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5 Reasons Why ‘Arrival’ Doesn’t

Amy Adams, experiencing something profound

Amy Adams, experiencing something profound

I was really looking forward to it, especially after the Good Doctor™1 enthused so greatly about it. But, during and after seeing it last night, I realised that Arrival is a very poor piece of work indeed, and this is for five reasons, most of which involve spoilers2

  1. It is INERT. There is no dramatic progression. The movie just hangs there, like one of the aliens’ pebble space craft (seemingly carved out of larva). The major conflict, in the first half of the movie at least, is what is Forest Whitaker going to be able to say to his (clinical) supervision team? We are told that Louise and Ian (Adams and Renner) are brilliant people, but as alway in popular films, we never see them being brilliant, other than that beloved trope of Hollywood, the dawning realisation close-up. It is inert because it wants to trumpet that most impossible of sci-fi clichés, the wickedness of a linear understanding of time – and because all time, space, events are present, here and now, there is no engagement with an audience which is, unforgivably, sitting in a theatre and watching the movie spooling out chronologically, linearly.
  2. It is PSYCHOLOGICALLY UNBELIEVABLE. How does a human being deal with the psychological trauma of being able to see the whole of their life laid out before them, expect to be able to make choices, to get out of bed in the morning, to decide on whether to have coffee or pancakes for breakfast? If it has all happened, then nothing matters, and if nothing matters then what is the point of living? The only psychologically convincing response to such an experience is madness or annihilation.
  3. Louise Banks is notSTRONG FEMALE CHARACTER. She is a woman on the verge of a nervous breakdown right from the moment she arrives in Montana – we can tell this because of her furrowed brow and her stumbling walking. This is a woman in crisis. And she is both the only woman and the only person in crisis. Jeremy Renner is reduced to being concerned, good natured, and aw-shucks in the background. It is Louise who has the intuitive (feminine?) break-through as to the nature of the aliens’ language and thought-processes, and she does that by being semi-hysterical for 3/4 of the movie. And if language rewires brains, why is she the only one given eldritch insight into the future? Dr Ian seems to be as adept in interpreting the logograms as she is, so why doesn’t he have an insight? Oh, that’s right he does: that Louise (as a woman to fall in love with) is more interesting and significant than alien encounters – first contact becomes the background and means to hooking up, the world’s most expensive Match.com encounter.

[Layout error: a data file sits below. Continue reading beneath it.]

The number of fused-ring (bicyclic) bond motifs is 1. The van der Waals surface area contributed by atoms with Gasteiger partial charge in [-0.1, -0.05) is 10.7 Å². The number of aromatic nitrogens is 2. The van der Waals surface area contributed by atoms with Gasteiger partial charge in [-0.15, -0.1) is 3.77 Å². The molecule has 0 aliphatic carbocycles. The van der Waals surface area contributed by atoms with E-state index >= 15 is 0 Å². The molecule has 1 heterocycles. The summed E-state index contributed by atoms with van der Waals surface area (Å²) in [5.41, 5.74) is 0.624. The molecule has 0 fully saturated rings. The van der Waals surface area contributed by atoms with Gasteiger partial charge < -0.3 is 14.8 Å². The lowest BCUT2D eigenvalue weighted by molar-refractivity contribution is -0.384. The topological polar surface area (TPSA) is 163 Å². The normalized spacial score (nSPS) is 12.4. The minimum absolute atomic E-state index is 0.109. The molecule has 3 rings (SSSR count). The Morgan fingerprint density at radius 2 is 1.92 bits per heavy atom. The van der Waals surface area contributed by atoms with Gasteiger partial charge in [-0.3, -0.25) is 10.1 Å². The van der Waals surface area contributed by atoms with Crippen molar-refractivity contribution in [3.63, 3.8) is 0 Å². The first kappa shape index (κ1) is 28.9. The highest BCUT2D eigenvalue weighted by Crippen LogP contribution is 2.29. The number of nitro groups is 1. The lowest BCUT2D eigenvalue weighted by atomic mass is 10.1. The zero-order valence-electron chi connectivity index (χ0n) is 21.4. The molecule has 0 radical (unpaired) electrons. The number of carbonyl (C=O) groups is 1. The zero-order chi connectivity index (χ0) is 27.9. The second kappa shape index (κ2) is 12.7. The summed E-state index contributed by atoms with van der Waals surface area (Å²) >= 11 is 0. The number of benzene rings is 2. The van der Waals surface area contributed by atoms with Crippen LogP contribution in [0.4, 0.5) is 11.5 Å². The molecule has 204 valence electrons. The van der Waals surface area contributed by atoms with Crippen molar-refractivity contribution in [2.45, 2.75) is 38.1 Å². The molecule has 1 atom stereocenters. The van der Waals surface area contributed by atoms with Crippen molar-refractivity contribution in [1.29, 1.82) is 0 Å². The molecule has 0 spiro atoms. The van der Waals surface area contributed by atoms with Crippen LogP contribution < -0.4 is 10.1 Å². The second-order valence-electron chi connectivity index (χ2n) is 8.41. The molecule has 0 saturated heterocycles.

4. Unforgivably, it is another example of KILLING OFF A CHILD TO VINDICATE AN ADULT. Louise’s daughter dies in the first five minutes of the film, and then grows, and is cute, and says portentous things, and dies, over and over again through the movies. It is an egregious example of the Plot Moppet trope, the child that only exists to propel the plot (such as it is in this film) and to “grow” the adult protagonists (see also Nic Cage’s execrable film Family Man.). And calling the girl “Hannah” to flag up and justify the time-scheme? Really, why didn’t they just call her “Visual Aid No. 1”?

Finally,

  1.  (See what I did there?) It tells us that the UNIVERSE IS ALL ABOUT HOW WE FEEL ABOUT OURSELVES. It doesn’t tell us anything new compared with the (not so) great sci-fi films of the past: Solaris (both versions) or  Contact or The Day The Earth Stood Still. Aliens come from out of a clear blue sky, and humanity, forced to work together, overcome all divisions, until, in this instance, the Chairman (?) of the People’s Liberation Army gets to whisper sweet nothings in Amy Adams’s ear. If Contact was the rearrangement of the cosmos to deal with Jodie Foster’s daddy issues, and Interstellar was The Railway Children in space, then Arrival is daughter issues over a static, furrowed and frankly unengaging hour and a half of cruelly chronological time.

Sigh. When will we get another sci-fi film that really does deal with what might be, rather than ways we can feel better about ourselves and our choices?


 

  1. of the BBC’s Flagship Film Programme []
  2. “He’s a girl, she’s a bloke, it’s a sledge, he’s a ghost” – come on, the spoilers in this film are flagged in the first voice-over narration! []

2 Comments

  1. Um… I’m saying this gently, but I really don’t think you understood the film! Point 4 only makes sense if you haven’t realised what’s happening with the time-frame – and the beauty of the film (I loved it) is what it does with time.

  2. You’re saying it gently, but erroneously, Sam. I understood the film, and its attempts to portray a “present to all times” chronology in a linear art form like cinema. But it still needs to manipulate the emotions of its viewers by killing off the moppet in the first five minutes (see Simon Mayo’s comment that the film breaks your heart right from the start), and then, when the protagonist realises what the Cthulhoi have done for her, she accepts the (already determined) future (which, I believe is psychologically unbelievable, hence point 2).

    I’m glad you loved it. It made me angry.

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